Monthly Archives: October 2014

To All the Divya Kumars Out There (Part 5): It’s not funny any more…

Ok guys. This is it. It isn’t funny any more. Yes, Divya is a common name. There were three Divyas at my daughter’s birthday party recently. Cue sepia-toned flashback to my own childhood parties. Clearly things haven’t changed in 30 years. Divyas with K initials or surnames beginning with K are also stupendously common. Case in point: that infernal Divya Khosla Kumar who clogs any and all searches of ‘Divya Kumar’ on Google (yes, I’m still at it. Yes, I’m aware it’s sad).

BUT. I think the ridiculous frequency with which these ladies (and yes, the occasional gent) seem to use my email id for various purposes is, well, ridiculous. I went to the bank recently. Money matters are not my strong point. In fact, I suck at managing my finances. I was, as I always am while meeting my ‘relationship manager’ at the bank, nervous, ill-prepared and faintly guilty (about being so irregular and vague about it all). When he asked for the id number on some  investments, I couldn’t find the documents, and in the midst of getting all frazzled, I suddenly remembered an annual report which had been emailed to me from the bank. Tada! I whipped out my new smartphone and feeling ever so, well, smart, pulled up my gmail account and gave him the details. I waited. He made a call. His eyebrows creased. A feeling of foreboding came over me. He looked up at me, confused. “Ma’am, but this is for a Divya Khanna in Delhi.”

I just stared back at him. I couldn’t believe it. I didn’t know whether to laugh or cry. I didn’t know whether to feel embarrassed or angry. Or both. It had finally happened. I’d actually been duped by one of these wrong emails.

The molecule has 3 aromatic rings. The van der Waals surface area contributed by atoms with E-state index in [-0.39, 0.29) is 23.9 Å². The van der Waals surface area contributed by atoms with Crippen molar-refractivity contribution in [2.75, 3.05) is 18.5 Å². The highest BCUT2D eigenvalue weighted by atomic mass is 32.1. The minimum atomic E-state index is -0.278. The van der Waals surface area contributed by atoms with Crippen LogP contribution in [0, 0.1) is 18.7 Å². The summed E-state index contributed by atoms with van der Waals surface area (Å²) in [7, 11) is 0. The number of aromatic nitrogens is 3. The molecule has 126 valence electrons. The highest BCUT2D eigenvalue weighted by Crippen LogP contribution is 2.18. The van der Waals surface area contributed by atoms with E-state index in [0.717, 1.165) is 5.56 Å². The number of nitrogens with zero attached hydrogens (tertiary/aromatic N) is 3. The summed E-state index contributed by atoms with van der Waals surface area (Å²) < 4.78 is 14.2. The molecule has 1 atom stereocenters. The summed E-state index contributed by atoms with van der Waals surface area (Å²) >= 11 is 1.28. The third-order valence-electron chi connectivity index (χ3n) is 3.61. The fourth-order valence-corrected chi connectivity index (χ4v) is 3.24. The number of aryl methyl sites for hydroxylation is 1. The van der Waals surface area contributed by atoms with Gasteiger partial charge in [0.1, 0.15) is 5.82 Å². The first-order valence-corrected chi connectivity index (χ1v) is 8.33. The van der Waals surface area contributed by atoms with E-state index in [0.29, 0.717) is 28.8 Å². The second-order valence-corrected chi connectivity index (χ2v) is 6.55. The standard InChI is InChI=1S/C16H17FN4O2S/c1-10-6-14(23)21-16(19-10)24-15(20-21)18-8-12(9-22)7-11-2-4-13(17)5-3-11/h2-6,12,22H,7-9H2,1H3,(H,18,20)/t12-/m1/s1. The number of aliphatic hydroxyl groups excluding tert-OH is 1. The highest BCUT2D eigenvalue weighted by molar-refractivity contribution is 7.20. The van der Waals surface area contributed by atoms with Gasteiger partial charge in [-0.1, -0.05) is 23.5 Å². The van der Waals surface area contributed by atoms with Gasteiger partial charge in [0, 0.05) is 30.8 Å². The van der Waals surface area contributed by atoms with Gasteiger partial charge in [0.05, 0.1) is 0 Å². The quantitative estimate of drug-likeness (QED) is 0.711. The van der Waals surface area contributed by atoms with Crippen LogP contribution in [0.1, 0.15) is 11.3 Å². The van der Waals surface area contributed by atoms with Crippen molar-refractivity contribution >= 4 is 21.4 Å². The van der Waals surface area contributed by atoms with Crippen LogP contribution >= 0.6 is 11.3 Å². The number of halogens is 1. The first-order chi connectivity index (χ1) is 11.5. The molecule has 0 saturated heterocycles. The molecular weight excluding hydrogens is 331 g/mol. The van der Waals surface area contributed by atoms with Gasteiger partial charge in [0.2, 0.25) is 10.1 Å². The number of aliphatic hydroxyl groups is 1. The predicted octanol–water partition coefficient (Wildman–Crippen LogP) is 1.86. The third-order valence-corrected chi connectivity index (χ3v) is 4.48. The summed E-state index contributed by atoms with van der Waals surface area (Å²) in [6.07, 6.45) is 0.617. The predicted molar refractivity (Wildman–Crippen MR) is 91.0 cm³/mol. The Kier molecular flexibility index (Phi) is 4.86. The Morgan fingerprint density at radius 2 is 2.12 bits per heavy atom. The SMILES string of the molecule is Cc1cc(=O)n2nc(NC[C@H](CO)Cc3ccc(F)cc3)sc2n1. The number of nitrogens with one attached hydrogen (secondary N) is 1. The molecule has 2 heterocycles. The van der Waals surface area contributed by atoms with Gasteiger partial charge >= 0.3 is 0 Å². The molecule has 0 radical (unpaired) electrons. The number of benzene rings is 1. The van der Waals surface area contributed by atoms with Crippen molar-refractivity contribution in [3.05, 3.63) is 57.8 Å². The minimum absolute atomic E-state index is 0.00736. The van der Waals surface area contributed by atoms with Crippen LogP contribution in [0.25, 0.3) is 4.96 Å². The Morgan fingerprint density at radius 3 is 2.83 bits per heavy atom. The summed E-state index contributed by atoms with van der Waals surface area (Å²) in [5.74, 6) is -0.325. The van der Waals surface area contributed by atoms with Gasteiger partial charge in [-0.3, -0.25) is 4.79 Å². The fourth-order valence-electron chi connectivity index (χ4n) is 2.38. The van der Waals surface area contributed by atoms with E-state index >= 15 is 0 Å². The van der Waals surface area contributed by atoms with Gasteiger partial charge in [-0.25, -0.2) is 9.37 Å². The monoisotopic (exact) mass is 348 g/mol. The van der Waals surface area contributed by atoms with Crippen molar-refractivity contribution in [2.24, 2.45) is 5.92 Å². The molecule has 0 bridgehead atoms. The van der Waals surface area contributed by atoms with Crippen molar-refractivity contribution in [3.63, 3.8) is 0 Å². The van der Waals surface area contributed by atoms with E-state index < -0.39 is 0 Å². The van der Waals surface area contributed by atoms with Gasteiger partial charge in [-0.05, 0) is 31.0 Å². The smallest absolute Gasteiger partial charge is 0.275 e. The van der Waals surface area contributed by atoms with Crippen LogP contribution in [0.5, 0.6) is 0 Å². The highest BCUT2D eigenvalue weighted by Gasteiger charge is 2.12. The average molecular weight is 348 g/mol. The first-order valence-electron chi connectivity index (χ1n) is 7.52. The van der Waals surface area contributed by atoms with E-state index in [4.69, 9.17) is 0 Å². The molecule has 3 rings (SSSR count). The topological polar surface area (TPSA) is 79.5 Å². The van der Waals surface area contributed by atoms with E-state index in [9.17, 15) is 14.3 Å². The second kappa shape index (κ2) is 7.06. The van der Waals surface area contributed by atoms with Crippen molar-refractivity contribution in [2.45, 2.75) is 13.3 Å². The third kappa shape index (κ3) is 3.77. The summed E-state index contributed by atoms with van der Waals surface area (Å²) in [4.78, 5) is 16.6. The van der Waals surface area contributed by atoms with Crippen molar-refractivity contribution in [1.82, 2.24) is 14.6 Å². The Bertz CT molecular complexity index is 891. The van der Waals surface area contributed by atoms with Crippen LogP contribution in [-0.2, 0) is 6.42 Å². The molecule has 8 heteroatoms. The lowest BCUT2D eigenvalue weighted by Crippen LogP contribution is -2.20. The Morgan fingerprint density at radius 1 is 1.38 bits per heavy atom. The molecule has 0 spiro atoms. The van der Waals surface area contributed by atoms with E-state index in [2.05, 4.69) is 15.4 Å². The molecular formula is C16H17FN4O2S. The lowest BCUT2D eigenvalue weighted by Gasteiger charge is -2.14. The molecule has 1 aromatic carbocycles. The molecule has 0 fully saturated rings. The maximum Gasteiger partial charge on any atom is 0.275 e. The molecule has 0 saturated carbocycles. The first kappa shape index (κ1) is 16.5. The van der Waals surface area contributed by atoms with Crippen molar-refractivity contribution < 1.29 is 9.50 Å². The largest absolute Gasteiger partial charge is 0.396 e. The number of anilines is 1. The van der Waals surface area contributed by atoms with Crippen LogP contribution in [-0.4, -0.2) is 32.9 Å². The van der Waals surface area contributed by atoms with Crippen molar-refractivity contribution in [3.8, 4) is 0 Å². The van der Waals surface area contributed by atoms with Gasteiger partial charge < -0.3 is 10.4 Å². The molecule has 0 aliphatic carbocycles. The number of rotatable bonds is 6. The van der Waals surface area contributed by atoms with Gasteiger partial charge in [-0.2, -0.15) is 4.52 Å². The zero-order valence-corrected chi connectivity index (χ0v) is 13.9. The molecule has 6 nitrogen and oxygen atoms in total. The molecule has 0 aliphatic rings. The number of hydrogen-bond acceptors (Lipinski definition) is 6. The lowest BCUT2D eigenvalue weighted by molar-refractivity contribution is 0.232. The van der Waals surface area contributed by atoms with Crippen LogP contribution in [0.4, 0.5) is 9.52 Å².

Why? Why did Divya Khanna think this was her email id? She was so certain of it, she was actually having her mutual fund details sent to it. I mean, was I somehow sharing this email account with 30 others and not realising it? Seriously, this whole thing was taking on a slightly Twilight Zone feel.

It happened again just a day or two ago. I couldn’t remember my Skype password and so clicked on the ‘forgot password?’ link. Skype promptly emailed me, and I was zapped. Because, apparently, there isn’t just my Skype id attached to this email address, there’s three. THREE. All belonging to different Divyas. Again that Twilight Zone feeling. Was it me? Was I creating accounts in my sleep or something? Only pretending to be Divya Damodaran instead of Divya Kumar?

And so, I say, this is it. It is’t funny any more. It’s getting a bit freaky. Does this happen to other Divya Kumars? Is something wrong with my email address? Is something wrong with me?

It’s time to open this out to all you Divyas. We need to talk this out. Discuss the issue in detail. I mean, don’t you guys miss getting your emails? Are you sitting in your homes writing long, rambling blog posts like this about emails that never reach you? Or about how Skype never lets you change your password? We need to talk, ladies.

I have noticed a new trend recently, a sign perhaps that some of the Divyas out there are trying to find ways around this identity swap nonsense. More and more of you seem to be experimenting with funky new spellings. Divia. Diviya. Divaya. I appreciate effort, but just thought I’d let you know that it’s not really working. I’m still getting your emails. Yeah, really.

So, let’s try and sort this out. It’s time to end this, ladies. I spend enough of my life being confuzzled without my email id taking me into Twilight Zone territory over coffee every morning. Post on the blog! Or email me at… scratch that. God knows whom it will reach. Messenger pigeons perhaps?

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Toddler Talk: Tears for Fears

Firecrackers, hair washes, ticking clocks… a whole host of things can trigger toddler fears

Hair dryer? Or hot-air blowing Monster of Doom?